How do people partner up for projects on RPGM?

PKayge

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I am finishing up a game and a friend who's playing it says it inspired him to work with RPG Maker again. He wanted to partner up on a project and see if it would be more efficient getting two people to work on it together and also keeping each other motivated. If we both have the same engine on RPG Maker is there a way for both of us to use the engine to design separate parts of the game together?
I'm curious if anybody else has done something similar and how their view of working like this changed.
 

ATT_Turan

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If they're truly separate parts, then you just work on it separately. You can occasionally upload your project to Google Drive or something, your partner downloads it, opens it, copies the parts you've changed into his project, sends you the new combined version.
 

Shaz

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I've moved this thread to General Discussion. Thank you.

 

ThomasBellissimo

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This sounds like it would be a fun project.
 

Switz

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Divided Reigns was made by two of us. It very much requires A LOT of trust and patience. But what we did is we used Trello to break down the workload and who was responsible for what. One party could not begin working on something the other party was working on and hasnt marked it as ready for example.

As for sharing completed work, we used our website to upload our newest builds back and forth. Websites will only run you $20 to setup and then $5-$10 annually per year. However, Google Drive can do the same thing. BE CAREFUL when doing this so that your upload does not overwrite something your partner is doing. This happened a few times for us until we learned to only upload specific files and ALWAYS put a screenshot of the files in the upload on Trello so the other user could ensure none of the files would overwrite what the other was doing.

Below are some areas that we ran into that make the whole thing sound awful, but it was all lessons learned the hard way in hopes that you and your friend can avoid. Overall, our efforts ended well. We made a game we are both very proud of, became very good friends during the process (even if there were some days we were not on good terms), and more importantly - as with EVERY SINGLE developer who has touched RPG Maker knows - we kept eachother motivated to keep developing because now it was no longer your own work that would be lost down the memory hole of uncompleted games, but it is also their hard work also. That gives you a much higher reason to not quit, keep pushing, and dont let the other down.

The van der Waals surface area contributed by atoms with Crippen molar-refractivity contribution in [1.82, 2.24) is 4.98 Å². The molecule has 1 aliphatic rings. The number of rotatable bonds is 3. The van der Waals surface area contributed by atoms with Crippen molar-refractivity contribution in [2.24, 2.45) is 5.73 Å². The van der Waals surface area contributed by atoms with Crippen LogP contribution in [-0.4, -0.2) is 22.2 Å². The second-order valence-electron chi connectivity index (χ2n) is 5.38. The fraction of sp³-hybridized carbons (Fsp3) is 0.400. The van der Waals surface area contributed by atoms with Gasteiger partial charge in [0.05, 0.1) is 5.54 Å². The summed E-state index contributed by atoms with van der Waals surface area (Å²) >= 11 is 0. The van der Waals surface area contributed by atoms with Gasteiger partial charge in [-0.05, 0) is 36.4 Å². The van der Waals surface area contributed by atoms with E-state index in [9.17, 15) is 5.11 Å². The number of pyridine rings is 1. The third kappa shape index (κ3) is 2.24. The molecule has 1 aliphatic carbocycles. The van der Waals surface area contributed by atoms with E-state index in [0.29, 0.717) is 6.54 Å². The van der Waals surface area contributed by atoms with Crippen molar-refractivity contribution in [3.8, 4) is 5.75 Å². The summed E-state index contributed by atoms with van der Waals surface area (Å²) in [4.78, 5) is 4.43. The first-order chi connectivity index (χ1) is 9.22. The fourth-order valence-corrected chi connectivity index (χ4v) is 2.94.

Tips:
Break down roles and stick to them

For example, in Divided Reigns, I was the lead visual guy and my partner was the lead story developer. I handled all the artwork, character creations, commissions, mapping and animations. While he was in charge of all of the dialogue, eventing, battle system and script work. We communicated any time we had to cross grey boundaries like installing a new plugin one of us needed.

Keep to your roles! Everything will start all hunky-dory, but as time and years go on - that 20th time you or he changed something of yours and you or they felt it wasnt the same quality as you had it - causes friction. You will need to change some of the stuff the other has done, but communicate it. Give him/her the option of changing it or allowing you to produce a "placeholder" or a "inspirational attempt" at it so the other can spruce it up. But at the end of the day, you will need a final decision maker for parts of that game. Again, I suggest whoever's role that part of the game was for should end up having the final say. If you aren't flexible and it always has to be your way, it will cause severe issues. As you can expect we had a bit of a roadblock with this that built up over time and came to a head one day. We patched things up and began communicating much more again like at the start of development and it made everything right. We became good friends again and learned to work together better than before. Just keep this in mind because your setup (he approached you in collaborating) sounds exactly like how we ended up working together.